We Are Iran: The Persian Blogs

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Soft Skull Press, Nov 8, 2005 - Social Science - 336 pages
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In September 2001, a young Iranian journalist, Hossein Derakhshan, created one of the first weblogs in Farsi. When he also devised a simple how-to-blog guide for Iranians, it unleashed a torrent of hitherto unheard opinions. There are now 64,000 blogs in Farsi, and Nasrin Alavi has painstakingly reviewed them all, weaving the most powerful and provocative into a striking picture of the flowering of dissent in Iran. From one blogger’s blasting of the Supreme Leader as a “pimp” to another’s mourning for an identity crushed by the stifling protection of her male relatives, this collection functions not only as an archive of Iranians’ thoughts on their country, culture, religion, and the rest of the world, but also as an alternative recent history of Iran. Government crackdowns may soon still these voices — in February 2005, one blogger was sentenced to 14 years in jail — and We Are Iran may serve as the only serious record of their existence.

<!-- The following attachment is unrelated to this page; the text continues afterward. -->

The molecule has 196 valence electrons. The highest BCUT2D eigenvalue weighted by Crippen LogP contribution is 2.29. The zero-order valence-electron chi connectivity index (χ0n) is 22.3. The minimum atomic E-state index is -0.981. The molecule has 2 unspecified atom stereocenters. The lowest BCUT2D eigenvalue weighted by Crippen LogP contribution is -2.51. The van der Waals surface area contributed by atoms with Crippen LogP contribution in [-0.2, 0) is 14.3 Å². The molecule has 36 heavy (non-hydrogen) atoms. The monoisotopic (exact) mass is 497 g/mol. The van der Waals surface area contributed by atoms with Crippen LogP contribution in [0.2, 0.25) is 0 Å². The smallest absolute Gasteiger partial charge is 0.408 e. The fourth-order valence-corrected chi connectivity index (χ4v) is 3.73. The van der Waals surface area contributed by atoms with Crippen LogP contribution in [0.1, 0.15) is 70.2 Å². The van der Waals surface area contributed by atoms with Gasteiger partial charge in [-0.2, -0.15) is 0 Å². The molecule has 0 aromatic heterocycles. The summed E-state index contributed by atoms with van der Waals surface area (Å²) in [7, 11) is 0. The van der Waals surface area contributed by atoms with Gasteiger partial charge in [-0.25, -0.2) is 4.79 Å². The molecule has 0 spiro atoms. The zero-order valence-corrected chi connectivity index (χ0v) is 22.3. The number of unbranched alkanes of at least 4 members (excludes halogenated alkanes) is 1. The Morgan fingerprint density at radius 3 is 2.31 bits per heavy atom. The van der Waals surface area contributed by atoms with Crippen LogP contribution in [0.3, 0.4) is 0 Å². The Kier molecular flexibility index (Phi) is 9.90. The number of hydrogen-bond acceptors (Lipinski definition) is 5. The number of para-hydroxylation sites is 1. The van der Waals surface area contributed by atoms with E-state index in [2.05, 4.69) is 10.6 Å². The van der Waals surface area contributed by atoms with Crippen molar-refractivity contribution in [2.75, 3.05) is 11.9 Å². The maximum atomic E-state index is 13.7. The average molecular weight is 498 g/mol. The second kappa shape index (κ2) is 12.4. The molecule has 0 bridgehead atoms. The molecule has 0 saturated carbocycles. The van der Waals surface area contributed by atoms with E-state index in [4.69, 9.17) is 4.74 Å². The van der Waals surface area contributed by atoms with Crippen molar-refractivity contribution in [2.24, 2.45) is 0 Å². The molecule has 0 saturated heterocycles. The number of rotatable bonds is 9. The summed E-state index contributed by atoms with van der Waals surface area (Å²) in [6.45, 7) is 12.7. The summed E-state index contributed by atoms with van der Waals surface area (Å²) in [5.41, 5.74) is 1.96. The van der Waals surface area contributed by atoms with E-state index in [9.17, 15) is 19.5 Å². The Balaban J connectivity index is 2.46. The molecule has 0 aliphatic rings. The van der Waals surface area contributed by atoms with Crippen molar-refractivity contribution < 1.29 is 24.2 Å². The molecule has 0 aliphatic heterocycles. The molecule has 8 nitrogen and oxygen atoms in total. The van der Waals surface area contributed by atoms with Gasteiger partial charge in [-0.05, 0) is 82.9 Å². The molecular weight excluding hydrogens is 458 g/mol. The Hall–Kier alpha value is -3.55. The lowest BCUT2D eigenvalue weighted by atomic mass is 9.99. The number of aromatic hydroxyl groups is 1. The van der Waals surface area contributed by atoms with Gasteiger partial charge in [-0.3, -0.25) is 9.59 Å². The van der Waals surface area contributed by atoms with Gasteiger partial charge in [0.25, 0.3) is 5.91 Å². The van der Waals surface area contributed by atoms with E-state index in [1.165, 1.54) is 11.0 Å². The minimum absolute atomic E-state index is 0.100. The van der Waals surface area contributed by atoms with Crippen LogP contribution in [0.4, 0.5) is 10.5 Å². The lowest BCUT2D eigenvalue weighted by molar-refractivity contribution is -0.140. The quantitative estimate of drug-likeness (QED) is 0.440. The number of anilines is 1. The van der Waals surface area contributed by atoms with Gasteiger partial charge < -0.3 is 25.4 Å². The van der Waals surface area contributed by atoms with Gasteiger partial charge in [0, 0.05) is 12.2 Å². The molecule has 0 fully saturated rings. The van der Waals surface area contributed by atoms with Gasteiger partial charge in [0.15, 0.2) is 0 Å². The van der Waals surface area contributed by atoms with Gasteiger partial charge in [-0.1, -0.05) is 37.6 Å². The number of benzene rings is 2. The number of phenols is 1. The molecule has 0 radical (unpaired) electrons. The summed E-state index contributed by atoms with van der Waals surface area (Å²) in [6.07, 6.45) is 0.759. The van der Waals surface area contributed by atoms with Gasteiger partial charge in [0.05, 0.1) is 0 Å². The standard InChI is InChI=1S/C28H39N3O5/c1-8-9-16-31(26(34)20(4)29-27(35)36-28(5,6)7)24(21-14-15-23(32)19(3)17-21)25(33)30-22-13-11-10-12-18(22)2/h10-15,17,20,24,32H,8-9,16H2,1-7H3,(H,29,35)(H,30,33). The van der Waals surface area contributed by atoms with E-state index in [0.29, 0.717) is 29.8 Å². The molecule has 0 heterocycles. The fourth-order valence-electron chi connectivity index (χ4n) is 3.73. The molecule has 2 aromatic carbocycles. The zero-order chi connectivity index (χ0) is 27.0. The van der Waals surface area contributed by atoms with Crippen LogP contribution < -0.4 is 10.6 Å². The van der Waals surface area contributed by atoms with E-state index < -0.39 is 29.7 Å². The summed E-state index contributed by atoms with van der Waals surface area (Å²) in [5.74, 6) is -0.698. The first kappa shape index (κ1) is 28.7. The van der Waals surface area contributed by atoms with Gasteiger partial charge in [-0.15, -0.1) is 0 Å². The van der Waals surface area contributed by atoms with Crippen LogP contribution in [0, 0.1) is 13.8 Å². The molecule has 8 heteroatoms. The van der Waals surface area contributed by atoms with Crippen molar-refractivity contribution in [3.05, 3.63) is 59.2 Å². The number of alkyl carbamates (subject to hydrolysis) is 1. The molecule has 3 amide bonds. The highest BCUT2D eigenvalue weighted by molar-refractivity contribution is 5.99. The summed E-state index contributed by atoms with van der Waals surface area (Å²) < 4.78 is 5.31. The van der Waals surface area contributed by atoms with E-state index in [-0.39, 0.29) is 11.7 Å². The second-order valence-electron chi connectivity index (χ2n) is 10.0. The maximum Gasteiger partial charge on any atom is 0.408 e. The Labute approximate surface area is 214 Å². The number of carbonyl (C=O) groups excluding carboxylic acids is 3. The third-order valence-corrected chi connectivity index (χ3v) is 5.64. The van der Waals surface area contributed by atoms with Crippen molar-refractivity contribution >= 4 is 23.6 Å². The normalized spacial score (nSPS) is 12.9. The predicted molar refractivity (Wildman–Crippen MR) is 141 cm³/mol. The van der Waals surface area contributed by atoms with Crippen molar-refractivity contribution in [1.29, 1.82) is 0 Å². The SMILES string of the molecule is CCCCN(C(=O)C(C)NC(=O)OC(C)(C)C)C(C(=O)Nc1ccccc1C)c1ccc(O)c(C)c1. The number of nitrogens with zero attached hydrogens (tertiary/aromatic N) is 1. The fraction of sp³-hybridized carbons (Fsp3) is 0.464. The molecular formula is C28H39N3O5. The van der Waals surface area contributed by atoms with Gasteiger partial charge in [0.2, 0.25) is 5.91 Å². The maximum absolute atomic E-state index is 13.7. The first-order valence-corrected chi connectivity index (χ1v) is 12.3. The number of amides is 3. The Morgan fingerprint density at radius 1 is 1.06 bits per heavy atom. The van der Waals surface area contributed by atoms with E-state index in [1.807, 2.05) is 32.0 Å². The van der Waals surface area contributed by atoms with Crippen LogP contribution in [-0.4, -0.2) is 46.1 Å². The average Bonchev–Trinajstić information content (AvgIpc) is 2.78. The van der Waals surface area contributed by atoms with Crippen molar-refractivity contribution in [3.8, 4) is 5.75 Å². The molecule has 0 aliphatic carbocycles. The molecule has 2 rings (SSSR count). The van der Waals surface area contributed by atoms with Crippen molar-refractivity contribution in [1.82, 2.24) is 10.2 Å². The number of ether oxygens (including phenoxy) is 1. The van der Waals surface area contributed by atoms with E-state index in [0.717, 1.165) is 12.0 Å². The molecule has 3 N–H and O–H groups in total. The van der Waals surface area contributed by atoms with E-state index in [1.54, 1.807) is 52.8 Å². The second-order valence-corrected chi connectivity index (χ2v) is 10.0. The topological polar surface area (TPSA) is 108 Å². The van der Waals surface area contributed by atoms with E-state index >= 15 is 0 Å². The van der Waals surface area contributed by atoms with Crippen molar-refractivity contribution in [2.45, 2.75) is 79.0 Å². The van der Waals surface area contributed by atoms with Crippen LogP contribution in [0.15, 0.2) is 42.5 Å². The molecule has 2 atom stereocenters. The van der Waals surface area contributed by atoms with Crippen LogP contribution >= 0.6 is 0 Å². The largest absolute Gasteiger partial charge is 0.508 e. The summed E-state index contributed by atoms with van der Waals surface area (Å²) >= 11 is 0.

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If this book has whetted your appetite to learn more about Iran, I recommend 'The Soul of Iran' which has a nice combination of history and contemporary culture without being as dry and fact ridden as histories of old. Read full review

Contents

2
35
3
90
4
117
5
159
6
218
7
247
A Quarter of a Century Later
295
Notes 363
362
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About the author (2005)

Nasrin Alavi (London, UK and Tehran, Iran) is a British Iranian who gave up a career to work for an NGO in Tehran.

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